Director: Chris Weitz
Screenwriter: Chris Weitz
Running Time: 113 mins
Out: Dec 5th
In this alternate universe, animals known as daemons manifest people’s souls physically, a mysterious particle known only as Dust connects parallel worlds and a fascist Church, euphemistically referred to as The Magistereum, tries to control people’s lives. The plot, which follows young Lyra Belacqua (Dakota Blue Richards), defies synopsis, which is probably why director Chris Weitz (About a Boy, American Pie) has seemingly turned to the York notes for the purposes of adapting the screenplay. The big scenes and mythology are hit quickly, and all the characters are present and correct, yet no time is invested in characterization or sensible plotting. Apart from Richards’ feisty debut as Lyra, every performer fails to leave an impression.
The film takes us from Oxford College where the orphaned and unruly Lyra has been living all of her life, to the North Pole where Magistereum sanctioned scientists are attempting nasty experiments on kidnapped children. On the way Lyra briefly resides with the villainous Mrs Coulter (Nicole Kidman), joins forces with the exiled armoured bear Iorek Byrnison (voiced by Ian McKellan) and aeronaut Lee Scoresby (Sam Elliot), while searching for her best friend who is awaiting his fate in the icy experiment bunker in Svalbard.
Everything is brushed over so quickly, and so poorly edited together, that anyone not familiar with the novel will struggle to follow Lyra from A to B. Her brief flirtation with high society and the betrayal of Mrs Coulter is reduced to a forty-second montage. Important characters such as Scorseby and the witch Serafina Pekkala (Eva Green) are just exposition vehicles, hanging around waiting for the protagonist to turn up. In one laughable scene, Pekkala appears for the first time and floats down from the sky and lands on a boat Lyra is travelling on, delivers some elucidation and floats off again. Speaking of worthless characters, Daniel Craig’s Lord Asriel may feature prominently on the posters, but has a glorified cameo in the film. A pointless action scene not present in the book is added to remind us he is still hanging about, yet his most important scenes and the books final chapters are completely cut, a decision that shows a complete lack of testicular fortitude on the part of the filmmaker.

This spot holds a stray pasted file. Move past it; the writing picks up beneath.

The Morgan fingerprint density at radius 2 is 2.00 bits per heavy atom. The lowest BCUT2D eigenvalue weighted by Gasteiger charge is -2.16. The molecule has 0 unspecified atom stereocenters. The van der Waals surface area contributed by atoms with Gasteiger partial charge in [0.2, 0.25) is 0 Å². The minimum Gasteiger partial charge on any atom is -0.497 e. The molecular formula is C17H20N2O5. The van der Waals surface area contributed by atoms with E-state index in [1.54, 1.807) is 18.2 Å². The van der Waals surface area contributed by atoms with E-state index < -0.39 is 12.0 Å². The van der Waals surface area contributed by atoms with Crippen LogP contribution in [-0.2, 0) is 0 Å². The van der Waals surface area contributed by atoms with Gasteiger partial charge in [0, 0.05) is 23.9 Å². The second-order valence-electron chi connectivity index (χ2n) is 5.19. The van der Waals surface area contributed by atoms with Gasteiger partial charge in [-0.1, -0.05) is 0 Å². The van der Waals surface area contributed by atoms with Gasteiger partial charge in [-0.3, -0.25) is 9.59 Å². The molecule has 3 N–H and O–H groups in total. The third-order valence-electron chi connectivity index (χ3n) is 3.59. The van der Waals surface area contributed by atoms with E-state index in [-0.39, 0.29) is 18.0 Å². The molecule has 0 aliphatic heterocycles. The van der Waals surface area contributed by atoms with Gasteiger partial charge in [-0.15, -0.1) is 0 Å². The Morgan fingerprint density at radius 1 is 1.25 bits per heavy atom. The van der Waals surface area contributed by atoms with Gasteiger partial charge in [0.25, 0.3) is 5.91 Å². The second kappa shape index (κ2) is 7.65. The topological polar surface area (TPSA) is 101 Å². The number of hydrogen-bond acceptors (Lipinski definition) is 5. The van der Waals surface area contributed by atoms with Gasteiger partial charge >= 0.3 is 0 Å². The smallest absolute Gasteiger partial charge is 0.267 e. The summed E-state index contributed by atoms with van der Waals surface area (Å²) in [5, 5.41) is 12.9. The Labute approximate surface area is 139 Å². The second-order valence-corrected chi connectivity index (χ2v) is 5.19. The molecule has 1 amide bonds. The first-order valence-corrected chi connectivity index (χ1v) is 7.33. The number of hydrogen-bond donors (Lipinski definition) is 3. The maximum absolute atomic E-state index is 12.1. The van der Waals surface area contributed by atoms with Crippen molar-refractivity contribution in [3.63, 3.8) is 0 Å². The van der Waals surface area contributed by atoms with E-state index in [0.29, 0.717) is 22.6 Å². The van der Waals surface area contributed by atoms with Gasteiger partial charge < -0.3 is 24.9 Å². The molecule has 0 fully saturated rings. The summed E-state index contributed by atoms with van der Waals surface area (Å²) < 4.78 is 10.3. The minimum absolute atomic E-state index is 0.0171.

Weitz has claimed in interviews that his influences when making The Golden Compass were Barry Lyndon and Star Wars. Hmmm, interesting. Kubrick’s Lyndon was like a painting brought to life, yet Weitz’s version of Pullman’s world is infuriatingly insular. The rubbery CGI environments are disconnected and the sound stage work leaves everything floundering on the micro-level, when this is a film that should clearly be reflecting the macro-issues of this world. You can see every hair follicle on the polar bears and the menagerie of daemons, yet none of it feels even close to being real. This is a film made by accountants and technicians, not artists. And as for Star Wars…well he certainly has the hammy dialogue down.
Two years ago Chris Weitz dropped out of this project and was replaced by Anand Tucker (And When Did You Last See Your Father?), claiming that he was not mature enough a filmmaker to do this story justice. Despite returning to the film 6 months later, it would seem he was entirely correct in his initial self-assessment. In the film, the most evil deed that can be committed is the attempted split of the connection between the human and the soul daemon and everyone puts their lives on the line to prevent it. Unfortunately Weitz was not so brave and the soul of Pullman’s novel has been brutally severed by execs at New Line Cinema, who have learned nothing from their experience on the Tolkien adaptations. The Golden Compass film is not a meditation on free will vs religion wrapped up in a rollicking good fantasy yarn. It is a bloated and monotonous wreck of a film and I can only hope they don’t commission the sequels and ruin the other two novels.